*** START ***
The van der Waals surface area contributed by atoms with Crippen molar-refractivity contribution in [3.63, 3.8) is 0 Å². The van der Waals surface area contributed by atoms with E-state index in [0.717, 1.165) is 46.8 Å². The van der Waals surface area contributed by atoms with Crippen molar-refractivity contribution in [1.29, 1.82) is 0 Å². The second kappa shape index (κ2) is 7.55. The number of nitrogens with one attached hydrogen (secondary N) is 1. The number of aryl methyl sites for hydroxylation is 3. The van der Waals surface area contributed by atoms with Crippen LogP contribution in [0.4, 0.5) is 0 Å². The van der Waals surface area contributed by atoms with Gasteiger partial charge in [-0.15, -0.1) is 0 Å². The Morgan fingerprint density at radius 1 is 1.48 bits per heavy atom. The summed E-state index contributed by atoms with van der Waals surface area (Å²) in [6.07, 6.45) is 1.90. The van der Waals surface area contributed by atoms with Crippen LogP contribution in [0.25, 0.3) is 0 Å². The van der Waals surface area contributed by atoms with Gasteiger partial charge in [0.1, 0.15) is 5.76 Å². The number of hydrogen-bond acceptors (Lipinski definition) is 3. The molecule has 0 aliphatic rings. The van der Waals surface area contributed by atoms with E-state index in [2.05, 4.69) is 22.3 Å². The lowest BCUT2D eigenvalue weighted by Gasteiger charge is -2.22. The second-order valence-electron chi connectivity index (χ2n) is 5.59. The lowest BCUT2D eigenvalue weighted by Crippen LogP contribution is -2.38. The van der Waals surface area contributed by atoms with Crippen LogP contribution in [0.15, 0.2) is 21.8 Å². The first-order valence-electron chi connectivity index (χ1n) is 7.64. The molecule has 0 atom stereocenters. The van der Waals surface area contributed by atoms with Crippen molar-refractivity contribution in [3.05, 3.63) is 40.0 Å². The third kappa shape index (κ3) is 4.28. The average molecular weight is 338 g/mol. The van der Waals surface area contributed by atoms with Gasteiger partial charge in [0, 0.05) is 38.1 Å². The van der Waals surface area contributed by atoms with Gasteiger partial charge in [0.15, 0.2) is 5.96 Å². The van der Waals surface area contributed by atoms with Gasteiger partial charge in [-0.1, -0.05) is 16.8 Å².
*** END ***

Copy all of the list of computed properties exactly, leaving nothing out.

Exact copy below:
The van der Waals surface area contributed by atoms with Crippen molar-refractivity contribution in [3.63, 3.8) is 0 Å². The van der Waals surface area contributed by atoms with E-state index in [0.717, 1.165) is 46.8 Å². The van der Waals surface area contributed by atoms with Crippen molar-refractivity contribution in [1.29, 1.82) is 0 Å². The second kappa shape index (κ2) is 7.55. The number of nitrogens with one attached hydrogen (secondary N) is 1. The number of aryl methyl sites for hydroxylation is 3. The van der Waals surface area contributed by atoms with Crippen LogP contribution in [0.4, 0.5) is 0 Å². The van der Waals surface area contributed by atoms with Gasteiger partial charge in [-0.15, -0.1) is 0 Å². The Morgan fingerprint density at radius 1 is 1.48 bits per heavy atom. The summed E-state index contributed by atoms with van der Waals surface area (Å²) in [6.07, 6.45) is 1.90. The van der Waals surface area contributed by atoms with Crippen LogP contribution in [0.25, 0.3) is 0 Å². The van der Waals surface area contributed by atoms with Gasteiger partial charge in [0.1, 0.15) is 5.76 Å². The number of hydrogen-bond acceptors (Lipinski definition) is 3. The molecule has 0 aliphatic rings. The van der Waals surface area contributed by atoms with E-state index in [2.05, 4.69) is 22.3 Å². The lowest BCUT2D eigenvalue weighted by Gasteiger charge is -2.22. The second-order valence-electron chi connectivity index (χ2n) is 5.59. The lowest BCUT2D eigenvalue weighted by Crippen LogP contribution is -2.38. The van der Waals surface area contributed by atoms with Crippen LogP contribution in [0.15, 0.2) is 21.8 Å². The first-order valence-electron chi connectivity index (χ1n) is 7.64. The molecule has 0 atom stereocenters. The van der Waals surface area contributed by atoms with Crippen molar-refractivity contribution in [3.05, 3.63) is 40.0 Å². The third kappa shape index (κ3) is 4.28. The average molecular weight is 338 g/mol. The van der Waals surface area contributed by atoms with Gasteiger partial charge in [0, 0.05) is 38.1 Å². The van der Waals surface area contributed by atoms with Gasteiger partial charge in [0.15, 0.2) is 5.96 Å². The van der Waals surface area contributed by atoms with Gasteiger partial charge in [-0.1, -0.05) is 16.8 Å².